5.4.6 Quantified Schedule Risk
126.96.36.199 Description. This technique provides a means to
determine program-level schedule risk as a function of risk associated with
various activities that compose the program. It estimates the program-level
schedule by developing probability distributions for each activity duration
and aggregating these distributions using a Monte Carlo simulation or other
analytical tools. The resulting program-level schedule is then analyzed to
determine the actual schedule risk and to identify the schedule drivers.
This technique expands the commonly used Critical Path Method (CPM) of
developing a program schedule to obtain a realistic estimate of schedule risk.
The basic CPM approach uses single point estimates for the duration of program
activities to develop the program's expected duration and schedule. It
invariably leads to underestimating the time required to complete the program
and schedule overruns, primarily because the point estimates do not adequately
address the uncertainty inherent in individual activities. The uncertainty can
be caused by a number of factors and may be a reflection of the risk present
in the activity.
The quantified schedule technique accounts for uncertainty by using a range
of time that it will take to complete each activity instead of single point
estimates. These ranges are then combined to determine the program-level
schedule estimate. This approach enables PMs to estimate early in a program if
there is a significant probability/likelihood of overrunning the program
schedule and by how much. It also identifies program activities that are on
the "highest risk path."
This technique can be used in any acquisition phase beginning with the
completion of the first statement of work. The schedule probability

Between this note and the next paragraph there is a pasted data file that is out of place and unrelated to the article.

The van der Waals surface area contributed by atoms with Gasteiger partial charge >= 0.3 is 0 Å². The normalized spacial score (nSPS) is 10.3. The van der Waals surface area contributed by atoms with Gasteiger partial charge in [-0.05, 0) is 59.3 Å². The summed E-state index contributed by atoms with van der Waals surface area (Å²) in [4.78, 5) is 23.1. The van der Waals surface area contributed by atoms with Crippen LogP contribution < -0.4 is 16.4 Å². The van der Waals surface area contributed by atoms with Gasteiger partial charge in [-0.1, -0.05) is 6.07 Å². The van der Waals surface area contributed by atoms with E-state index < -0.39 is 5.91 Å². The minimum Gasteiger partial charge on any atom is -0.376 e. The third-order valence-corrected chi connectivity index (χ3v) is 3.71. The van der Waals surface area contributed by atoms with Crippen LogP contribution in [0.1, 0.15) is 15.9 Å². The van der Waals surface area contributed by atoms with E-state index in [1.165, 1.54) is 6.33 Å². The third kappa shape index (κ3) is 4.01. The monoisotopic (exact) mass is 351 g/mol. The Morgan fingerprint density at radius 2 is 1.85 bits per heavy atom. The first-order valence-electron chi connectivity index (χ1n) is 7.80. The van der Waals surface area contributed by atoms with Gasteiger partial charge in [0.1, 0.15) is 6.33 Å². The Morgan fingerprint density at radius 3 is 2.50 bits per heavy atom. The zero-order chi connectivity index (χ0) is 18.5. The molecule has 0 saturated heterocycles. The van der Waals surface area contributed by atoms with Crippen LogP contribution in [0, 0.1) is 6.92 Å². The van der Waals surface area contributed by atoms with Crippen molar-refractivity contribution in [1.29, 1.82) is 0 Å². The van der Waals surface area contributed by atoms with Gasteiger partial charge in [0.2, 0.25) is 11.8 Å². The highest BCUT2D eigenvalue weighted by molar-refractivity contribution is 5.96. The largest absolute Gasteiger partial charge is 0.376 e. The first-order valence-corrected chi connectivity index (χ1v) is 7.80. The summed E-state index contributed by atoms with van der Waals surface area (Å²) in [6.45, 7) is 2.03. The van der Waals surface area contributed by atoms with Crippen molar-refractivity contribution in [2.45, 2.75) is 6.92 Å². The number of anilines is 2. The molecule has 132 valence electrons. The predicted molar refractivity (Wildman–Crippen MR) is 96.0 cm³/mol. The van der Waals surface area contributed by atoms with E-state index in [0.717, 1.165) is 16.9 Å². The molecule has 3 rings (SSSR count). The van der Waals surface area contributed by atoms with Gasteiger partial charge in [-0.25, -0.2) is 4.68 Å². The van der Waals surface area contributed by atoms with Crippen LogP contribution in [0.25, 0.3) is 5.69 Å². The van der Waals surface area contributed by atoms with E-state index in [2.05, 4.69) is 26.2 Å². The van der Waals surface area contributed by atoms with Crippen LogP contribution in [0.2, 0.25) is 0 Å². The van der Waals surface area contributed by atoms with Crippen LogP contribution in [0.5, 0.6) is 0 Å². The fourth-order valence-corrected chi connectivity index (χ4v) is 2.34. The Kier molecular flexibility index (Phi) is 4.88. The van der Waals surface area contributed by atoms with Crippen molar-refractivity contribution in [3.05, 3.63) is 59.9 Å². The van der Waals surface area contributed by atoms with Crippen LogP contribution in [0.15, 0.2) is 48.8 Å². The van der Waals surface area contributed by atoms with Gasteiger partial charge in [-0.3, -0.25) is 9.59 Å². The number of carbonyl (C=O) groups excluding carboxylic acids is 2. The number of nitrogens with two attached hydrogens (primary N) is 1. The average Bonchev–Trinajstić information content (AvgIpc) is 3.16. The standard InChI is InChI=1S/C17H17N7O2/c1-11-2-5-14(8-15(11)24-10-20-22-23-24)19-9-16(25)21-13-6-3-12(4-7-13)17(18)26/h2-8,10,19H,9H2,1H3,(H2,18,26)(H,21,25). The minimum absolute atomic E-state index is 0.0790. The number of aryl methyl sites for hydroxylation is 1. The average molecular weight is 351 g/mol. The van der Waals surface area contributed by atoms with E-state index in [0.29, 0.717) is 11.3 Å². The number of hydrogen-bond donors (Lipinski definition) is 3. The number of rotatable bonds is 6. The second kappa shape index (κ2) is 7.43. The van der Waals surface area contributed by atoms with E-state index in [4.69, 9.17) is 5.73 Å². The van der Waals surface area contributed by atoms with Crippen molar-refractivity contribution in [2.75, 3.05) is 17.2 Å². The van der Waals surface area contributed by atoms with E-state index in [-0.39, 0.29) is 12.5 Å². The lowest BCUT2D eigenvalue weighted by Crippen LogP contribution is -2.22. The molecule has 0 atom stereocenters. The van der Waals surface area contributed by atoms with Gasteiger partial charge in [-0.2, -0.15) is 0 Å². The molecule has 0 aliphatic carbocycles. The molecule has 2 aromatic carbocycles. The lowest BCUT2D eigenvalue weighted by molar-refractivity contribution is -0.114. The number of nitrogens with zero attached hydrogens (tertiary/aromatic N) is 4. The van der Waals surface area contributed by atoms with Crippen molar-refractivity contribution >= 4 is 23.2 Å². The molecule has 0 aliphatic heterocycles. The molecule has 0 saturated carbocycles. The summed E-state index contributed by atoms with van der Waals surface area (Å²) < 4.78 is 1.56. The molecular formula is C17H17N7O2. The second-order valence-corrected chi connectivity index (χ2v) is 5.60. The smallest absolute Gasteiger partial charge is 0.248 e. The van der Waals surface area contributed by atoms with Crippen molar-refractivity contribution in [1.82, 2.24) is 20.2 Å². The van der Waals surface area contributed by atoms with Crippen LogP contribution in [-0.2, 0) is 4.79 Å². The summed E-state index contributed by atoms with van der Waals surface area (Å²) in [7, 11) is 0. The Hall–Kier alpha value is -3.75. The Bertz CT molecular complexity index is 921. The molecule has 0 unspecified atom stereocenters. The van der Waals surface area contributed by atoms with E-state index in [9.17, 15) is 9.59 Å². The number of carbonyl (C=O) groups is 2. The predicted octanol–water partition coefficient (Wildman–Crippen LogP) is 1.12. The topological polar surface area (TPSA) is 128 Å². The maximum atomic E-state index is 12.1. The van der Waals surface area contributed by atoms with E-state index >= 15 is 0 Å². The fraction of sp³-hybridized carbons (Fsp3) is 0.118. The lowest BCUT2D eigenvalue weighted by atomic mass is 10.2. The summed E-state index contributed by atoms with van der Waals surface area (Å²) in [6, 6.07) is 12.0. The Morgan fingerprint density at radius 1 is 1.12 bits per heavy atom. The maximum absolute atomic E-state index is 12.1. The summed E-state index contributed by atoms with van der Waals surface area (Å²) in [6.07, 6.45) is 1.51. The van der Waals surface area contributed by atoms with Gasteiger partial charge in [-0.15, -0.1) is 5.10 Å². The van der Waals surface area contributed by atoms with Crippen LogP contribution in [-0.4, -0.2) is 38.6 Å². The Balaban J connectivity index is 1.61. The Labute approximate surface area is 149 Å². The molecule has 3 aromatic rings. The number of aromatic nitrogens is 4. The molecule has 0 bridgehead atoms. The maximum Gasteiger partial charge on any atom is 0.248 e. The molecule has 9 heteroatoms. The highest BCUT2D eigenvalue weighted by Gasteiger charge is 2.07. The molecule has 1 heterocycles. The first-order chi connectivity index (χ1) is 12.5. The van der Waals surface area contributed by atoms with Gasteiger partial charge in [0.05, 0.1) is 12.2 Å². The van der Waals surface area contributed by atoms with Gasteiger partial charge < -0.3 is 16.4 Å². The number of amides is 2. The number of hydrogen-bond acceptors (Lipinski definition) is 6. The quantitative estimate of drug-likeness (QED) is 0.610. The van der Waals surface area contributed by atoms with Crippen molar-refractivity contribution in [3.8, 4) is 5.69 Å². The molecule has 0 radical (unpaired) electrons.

distribution function for each key activity should be developed as soon as the
activity is included in the master schedule. The distribution functions should
be periodically reviewed and revised, if necessary, at least once per phase.
The technique should be applied by a small Government-industry team consisting
of schedule analysts and technical experts who understand the significance of
prior risk performance assessments.
Next, the contractor should construct a CPM schedule for these activities.
To develop the activity duration probability distribution functions, the team,
working with the prime contractor's WBS element managers, determines and
analyzes duration range for each activity being investigated. This analysis
should be done by schedule analysts working closely with knowledgeable
The activity duration probability distributions are aggregated using a
Monte Carlo simulation program, such as İRisk, Risk + for Microsoft Project,
or Crystal Ball. The result of this step is a program-level schedule and
distribution function that shows the cumulative probability associated with
different duration values. These outputs are then analyzed to determine the
level of schedule risk and to identify the specific schedule drivers. Risk is
determined by comparing the program-level schedule with the deterministic
schedule baseline developed as part of the acquisition program baseline. The
fact that the schedule and distribution are developed from WBS element risk
assessments makes it possible to determine the schedule risk drivers. These
drivers can also be related back to the appropriate performance risks. The
results of the analysis (schedule risks and drivers) should be documented in
RIFs. The analysis requires continued close cooperation between the schedule
analysts and technical personnel familiar with the details of the